• The risk of personal data theft. As we mentioned above, it remains quite real. And centralized data storage contributes to this. A huge amount of data (by some estimates, several billion) is contained in several processing points. Such a storage system is similar to an institution with entrances from different sides of the building, but this does not change the very essence of the organization. In addition, to get the data, there is no need to hack the owner’s electronic wallet directly — it will be enough to “hack” his smartwatch.
  • The next risk factor is that the site’s content is in charge not only by the one who creates it but also by the one who administers it. The persons involved in the content processing automatically become aware of the user’s activities — they see all the user’s posts, information about their profiles, statistics of movements on other links, etc. The creators and managers of the sites use these user data not only for their disposal but can also transfer them to third-party companies for further use for advertising purposes.
  • It must be remembered that along with the development of communication, unlimited networking opportunities, and the chance to earn through digital content, the reverse side of this process also receives benefits. Namely, website owners primarily aim for personal gain at the users’ expense.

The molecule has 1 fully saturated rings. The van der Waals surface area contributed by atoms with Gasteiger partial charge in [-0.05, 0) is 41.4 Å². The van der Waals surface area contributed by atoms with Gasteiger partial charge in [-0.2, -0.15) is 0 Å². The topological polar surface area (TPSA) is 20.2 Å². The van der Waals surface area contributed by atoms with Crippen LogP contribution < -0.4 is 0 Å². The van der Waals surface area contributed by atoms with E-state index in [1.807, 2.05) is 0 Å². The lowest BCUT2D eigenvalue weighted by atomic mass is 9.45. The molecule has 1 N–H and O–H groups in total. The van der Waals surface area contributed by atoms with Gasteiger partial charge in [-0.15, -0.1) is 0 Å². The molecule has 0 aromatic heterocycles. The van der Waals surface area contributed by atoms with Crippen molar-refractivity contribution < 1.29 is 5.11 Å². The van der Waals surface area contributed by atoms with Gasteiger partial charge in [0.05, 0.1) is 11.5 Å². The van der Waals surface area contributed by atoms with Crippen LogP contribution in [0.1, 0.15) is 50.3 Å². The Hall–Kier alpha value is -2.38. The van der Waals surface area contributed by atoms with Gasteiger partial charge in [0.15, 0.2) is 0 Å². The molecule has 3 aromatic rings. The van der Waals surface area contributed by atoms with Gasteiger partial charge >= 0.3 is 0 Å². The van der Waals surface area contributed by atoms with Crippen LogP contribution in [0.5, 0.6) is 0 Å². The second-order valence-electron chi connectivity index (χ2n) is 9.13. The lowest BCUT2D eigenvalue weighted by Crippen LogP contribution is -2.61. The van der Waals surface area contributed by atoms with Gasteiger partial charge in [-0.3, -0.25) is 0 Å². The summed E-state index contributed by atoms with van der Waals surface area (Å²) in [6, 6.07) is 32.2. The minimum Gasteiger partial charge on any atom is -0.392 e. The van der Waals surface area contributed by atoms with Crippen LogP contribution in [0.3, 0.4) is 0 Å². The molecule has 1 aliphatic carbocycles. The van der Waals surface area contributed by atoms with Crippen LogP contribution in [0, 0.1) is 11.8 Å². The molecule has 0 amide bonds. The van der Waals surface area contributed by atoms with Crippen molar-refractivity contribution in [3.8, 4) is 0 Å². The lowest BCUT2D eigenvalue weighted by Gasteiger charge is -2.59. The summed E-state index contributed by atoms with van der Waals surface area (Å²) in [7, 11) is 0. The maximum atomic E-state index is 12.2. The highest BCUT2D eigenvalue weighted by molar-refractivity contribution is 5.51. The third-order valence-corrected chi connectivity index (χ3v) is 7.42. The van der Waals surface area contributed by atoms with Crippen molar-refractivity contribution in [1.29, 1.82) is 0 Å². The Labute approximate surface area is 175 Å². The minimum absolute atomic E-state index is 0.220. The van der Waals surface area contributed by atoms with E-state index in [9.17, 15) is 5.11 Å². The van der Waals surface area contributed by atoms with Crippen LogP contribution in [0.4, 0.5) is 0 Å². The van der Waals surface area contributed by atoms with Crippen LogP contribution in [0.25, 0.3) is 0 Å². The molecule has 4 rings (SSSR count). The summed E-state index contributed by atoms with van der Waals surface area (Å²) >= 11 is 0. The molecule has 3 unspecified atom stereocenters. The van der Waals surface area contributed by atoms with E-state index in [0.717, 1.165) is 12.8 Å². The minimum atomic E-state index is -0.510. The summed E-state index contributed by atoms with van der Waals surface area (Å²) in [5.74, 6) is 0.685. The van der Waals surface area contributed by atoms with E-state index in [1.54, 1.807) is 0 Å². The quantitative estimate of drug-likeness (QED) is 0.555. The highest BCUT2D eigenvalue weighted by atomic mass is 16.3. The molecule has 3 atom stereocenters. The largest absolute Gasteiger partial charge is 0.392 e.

• Lack of competition and intensification of supervision. The vast majority of sites (except for about 10% of the total) are controlled by a limited number of suppliers. We are talking about Twitter, Airbnb, Facebook, and several others. This means that, under certain circumstances, they have the right to close or restrict access to sites whose actions they consider illegal. The states have the same powers. For example, the Chinese government has experienced blocking Wikipedia, Google, and Twitter — this decision was made to preserve the confidentiality of data that has increased secrecy nationwide.

 

What Is Web 3.0?

The concept of Web 3.0 and its prospects did not appear yesterday. This topic has been gaining momentum for several years, confirming its importance and necessity.

Web 3.0 is an updated Internet, presumably with the integration of blockchain technologies and decentralization tools. So far, we cannot say whether it will be a blockchain or blockchains or whether there will be something new. But here are the obvious advantages of these technologies and tools:

  • Increasing privacy. The number of misuse and data leak cases is rising; therefore, privacy is a serious problem for people.
  • Simple data exchange. Within Web 3.0, you will have a single profile that works well on different platforms. You will own a personal profile and all the data associated with it. You can do it without a problem whenever you want to share your data.
  • Fewer intermediaries. One of the crucial benefits of Web 3.0 is fewer intermediaries. The decentralization of the network allows suppliers to communicate directly with consumers. This ensures no central authority will take your share of the profits via electronic transactions.